Every round, the start player will roll a handful of dice (two times the number of players), sort them by number, and take her turn by selecting one die and completing one action. The number on the die may determine how a particular action is to be carried out. Going clockwise around, each player will continue to select a die then carry out an action until either the dice have all been taken or no more can be legally selected. The catch is that each successive die selection for a player must be greater than the one before it. The round ends, the column is scored, the boat moves forward one space, and the start player token moves clockwise.
The four actions are:
- Draw a card. The cards do various things for a player, such as gain straight victory points or coins, gain coins and victory points by turning in gems, move the boat back a space, etc.
- Take coins equal to the number on the die.
- Take gems from the bag equal to the number on the die. Gems may be sold for their value at any time during a player’s turn, or kept in front of a player to be turned in later (with some risk). Sold gems are set aside.
- Place a tent in the row equal to the number on the die and the column where the boat is located. It costs money to place a tent. The costs are printed on the board along the river increasing in value from 1 to 6 as the game goes on.
Gems range in value from 0 (black) to 5. There is one white gem in the bag; when it is drawn, all black gems and other gems that were set aside are returned to the bag. Any time during a player’s turn, she may add coins to a small money box as part of her donation to the queen.
At the end of the game, the rows are scored, the donations are tallied, and the player who had the most victory points but did not donate the least to the queen is the winner.
Impressions – Livingstone is a rather straightforward family euro-style game. There are enough choices to make it interesting but it is still fairly light and doesn’t take all that long to play. I think it would make a good choice as a “gateway game.” Both the production and the artwork are functional and nice looking, with the exception of the player scoring disks, which are a bit too large for the score track spaces. You may want to substitute them with some smaller tokens. The gems are pretty cool though.
I especially like the dice selection mechanism. Do you choose a lower die in hopes of getting a higher one and thus another action during the round? Or do you choose a higher die, giving you the choice of more coins, more gems, or a higher row on the board for your tent (resulting in more victory points at the end of the round) but maybe not another action this round?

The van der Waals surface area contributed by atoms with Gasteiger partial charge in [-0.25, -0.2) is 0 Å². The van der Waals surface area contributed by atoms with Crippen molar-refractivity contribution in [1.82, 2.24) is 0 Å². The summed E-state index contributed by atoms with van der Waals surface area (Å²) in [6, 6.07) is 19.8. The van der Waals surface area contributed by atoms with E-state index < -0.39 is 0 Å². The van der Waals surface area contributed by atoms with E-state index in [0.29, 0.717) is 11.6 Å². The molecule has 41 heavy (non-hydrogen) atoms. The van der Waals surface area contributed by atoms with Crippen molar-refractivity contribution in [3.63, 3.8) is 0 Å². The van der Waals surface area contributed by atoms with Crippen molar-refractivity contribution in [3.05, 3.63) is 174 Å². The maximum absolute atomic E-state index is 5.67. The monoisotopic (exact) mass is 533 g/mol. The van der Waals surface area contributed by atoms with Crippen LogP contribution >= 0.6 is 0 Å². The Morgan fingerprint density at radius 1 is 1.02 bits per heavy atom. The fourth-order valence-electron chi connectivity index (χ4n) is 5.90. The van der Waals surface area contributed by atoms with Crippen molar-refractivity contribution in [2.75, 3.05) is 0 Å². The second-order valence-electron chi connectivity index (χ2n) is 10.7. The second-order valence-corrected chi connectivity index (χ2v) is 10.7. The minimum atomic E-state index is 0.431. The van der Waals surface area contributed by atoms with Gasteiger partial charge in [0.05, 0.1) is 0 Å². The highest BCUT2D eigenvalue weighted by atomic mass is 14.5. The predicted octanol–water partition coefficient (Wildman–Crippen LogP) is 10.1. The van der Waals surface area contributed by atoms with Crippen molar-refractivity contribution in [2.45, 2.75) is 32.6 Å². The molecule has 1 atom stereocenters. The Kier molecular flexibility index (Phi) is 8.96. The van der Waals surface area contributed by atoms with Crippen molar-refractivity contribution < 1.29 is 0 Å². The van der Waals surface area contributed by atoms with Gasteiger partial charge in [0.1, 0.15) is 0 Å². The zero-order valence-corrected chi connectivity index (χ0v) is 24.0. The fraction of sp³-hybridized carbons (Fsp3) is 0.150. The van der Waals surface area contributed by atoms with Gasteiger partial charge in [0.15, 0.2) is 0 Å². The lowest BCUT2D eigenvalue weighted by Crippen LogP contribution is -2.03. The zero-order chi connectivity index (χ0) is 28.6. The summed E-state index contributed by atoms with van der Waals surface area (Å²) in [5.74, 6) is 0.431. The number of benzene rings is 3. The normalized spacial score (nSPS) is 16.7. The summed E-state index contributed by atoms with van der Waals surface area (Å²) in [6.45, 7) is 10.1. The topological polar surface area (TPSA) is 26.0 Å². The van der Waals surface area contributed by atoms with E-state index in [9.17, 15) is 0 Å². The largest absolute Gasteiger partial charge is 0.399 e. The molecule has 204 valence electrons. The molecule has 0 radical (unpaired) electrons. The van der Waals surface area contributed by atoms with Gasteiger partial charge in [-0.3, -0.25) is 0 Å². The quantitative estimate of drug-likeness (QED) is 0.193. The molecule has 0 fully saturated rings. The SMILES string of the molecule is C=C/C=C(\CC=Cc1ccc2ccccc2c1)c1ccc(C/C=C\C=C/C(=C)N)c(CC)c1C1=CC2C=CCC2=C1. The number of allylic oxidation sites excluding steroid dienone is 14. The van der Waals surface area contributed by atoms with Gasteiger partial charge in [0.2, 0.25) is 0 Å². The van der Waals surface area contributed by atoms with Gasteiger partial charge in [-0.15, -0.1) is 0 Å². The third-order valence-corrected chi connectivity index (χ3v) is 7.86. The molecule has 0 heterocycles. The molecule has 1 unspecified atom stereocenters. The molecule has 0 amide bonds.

Revolution (published by Steve Jackson Games, designed by Philip duBarry, 3-4 players, ages 10+, 60 minutes, $39.95) This is a blind bidding and area majority game. The goal is to get the most “support” (i.e. points) by the end of the game. Mainly, players get support, directly or indirectly, by bidding on characters.
The main game board, with 8 areas of influence, is placed in the center of the table. The areas differ by point values and number of spaces for influence cubes. Each player starts the game with a screen, a set of wooden influence cubes in his color, some persuasion tokens, and a bidding board made up of 12 character spaces (each space has a description of the advantages that particular character provides).
Three types of tokens, gold, blackmail, and force, represent persuasion in the game. Each round, players simultaneously place their persuasion tokens on their bidding boards behind their screens. Once everyone is done, bids are revealed and evaluated in order from left to right by row. Force trumps blackmail and gold; blackmail trumps gold. Some examples, two gold will beat one gold, one blackmail will beat two gold, and one force will beat any number of blackmail and/or gold.
Players are allowed to place bids on up to 6 characters per round. Some characters are immune to certain types of persuasion, for example, you cannot use force on the General or Captain, you cannot use blackmail on the Innkeeper or Spy, and you cannot use force or blackmail on the Rogue or Mercenary. There are visual cues on the bidding board so you can easily see this. Each character provides some sort of advantages for the winning player. Advantages include: providing persuasion tokens, providing support (points), allowing a player to place an influence cube on the board in a certain region, swapping two cubes on the board, or replacing an opponent’s cube on the board with one of their own. For example, the General provides one support and one force, and allows the player to place one influence cube in the Fortress. At the end of the round, all bids are paid whether they were won or lost. Any player with less than five total tokens may draw the difference in gold.
The game ends when all spaces on the main game board are filled with influence cubes. For each area of the game board, the player who has the majority gets the corresponding number of points (printed on the board). Gold, blackmail, and force earned on the last round of the game are worth 1, 3, and 5 support respectively. Whoever has the most support (points) at the end of the game is the winner.